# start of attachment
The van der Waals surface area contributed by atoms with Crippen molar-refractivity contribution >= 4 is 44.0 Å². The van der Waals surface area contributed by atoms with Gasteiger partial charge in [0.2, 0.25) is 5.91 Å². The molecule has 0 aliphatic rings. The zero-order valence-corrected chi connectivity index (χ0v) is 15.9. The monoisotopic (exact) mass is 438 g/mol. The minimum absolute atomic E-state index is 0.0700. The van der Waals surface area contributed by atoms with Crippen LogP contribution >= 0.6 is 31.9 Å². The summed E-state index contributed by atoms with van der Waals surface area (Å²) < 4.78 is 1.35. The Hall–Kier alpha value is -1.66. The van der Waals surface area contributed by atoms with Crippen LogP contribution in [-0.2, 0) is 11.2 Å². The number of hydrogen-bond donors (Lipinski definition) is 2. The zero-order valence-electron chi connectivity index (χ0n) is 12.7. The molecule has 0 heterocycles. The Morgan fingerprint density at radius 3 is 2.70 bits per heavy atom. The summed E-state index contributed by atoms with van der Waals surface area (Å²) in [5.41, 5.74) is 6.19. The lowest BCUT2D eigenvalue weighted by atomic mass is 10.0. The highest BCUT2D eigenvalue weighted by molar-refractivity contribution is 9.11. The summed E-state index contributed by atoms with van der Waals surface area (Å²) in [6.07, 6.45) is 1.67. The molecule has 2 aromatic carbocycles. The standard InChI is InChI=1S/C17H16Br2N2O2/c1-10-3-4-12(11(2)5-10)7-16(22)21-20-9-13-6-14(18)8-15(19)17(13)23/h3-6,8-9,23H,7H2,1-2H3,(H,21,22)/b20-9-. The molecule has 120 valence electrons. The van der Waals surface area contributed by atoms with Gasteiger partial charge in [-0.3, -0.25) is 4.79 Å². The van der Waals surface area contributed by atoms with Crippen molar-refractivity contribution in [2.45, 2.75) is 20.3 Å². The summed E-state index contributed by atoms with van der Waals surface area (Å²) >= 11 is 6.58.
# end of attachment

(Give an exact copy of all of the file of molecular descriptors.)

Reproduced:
The van der Waals surface area contributed by atoms with Crippen molar-refractivity contribution >= 4 is 44.0 Å². The van der Waals surface area contributed by atoms with Gasteiger partial charge in [0.2, 0.25) is 5.91 Å². The molecule has 0 aliphatic rings. The zero-order valence-corrected chi connectivity index (χ0v) is 15.9. The monoisotopic (exact) mass is 438 g/mol. The minimum absolute atomic E-state index is 0.0700. The van der Waals surface area contributed by atoms with Crippen LogP contribution >= 0.6 is 31.9 Å². The summed E-state index contributed by atoms with van der Waals surface area (Å²) < 4.78 is 1.35. The Hall–Kier alpha value is -1.66. The van der Waals surface area contributed by atoms with Crippen LogP contribution in [-0.2, 0) is 11.2 Å². The number of hydrogen-bond donors (Lipinski definition) is 2. The zero-order valence-electron chi connectivity index (χ0n) is 12.7. The molecule has 0 heterocycles. The Morgan fingerprint density at radius 3 is 2.70 bits per heavy atom. The summed E-state index contributed by atoms with van der Waals surface area (Å²) in [5.41, 5.74) is 6.19. The lowest BCUT2D eigenvalue weighted by atomic mass is 10.0. The highest BCUT2D eigenvalue weighted by molar-refractivity contribution is 9.11. The summed E-state index contributed by atoms with van der Waals surface area (Å²) in [6.07, 6.45) is 1.67. The molecule has 2 aromatic carbocycles. The standard InChI is InChI=1S/C17H16Br2N2O2/c1-10-3-4-12(11(2)5-10)7-16(22)21-20-9-13-6-14(18)8-15(19)17(13)23/h3-6,8-9,23H,7H2,1-2H3,(H,21,22)/b20-9-. The molecule has 120 valence electrons. The van der Waals surface area contributed by atoms with Gasteiger partial charge in [-0.3, -0.25) is 4.79 Å². The van der Waals surface area contributed by atoms with Crippen molar-refractivity contribution in [2.45, 2.75) is 20.3 Å². The summed E-state index contributed by atoms with van der Waals surface area (Å²) >= 11 is 6.58.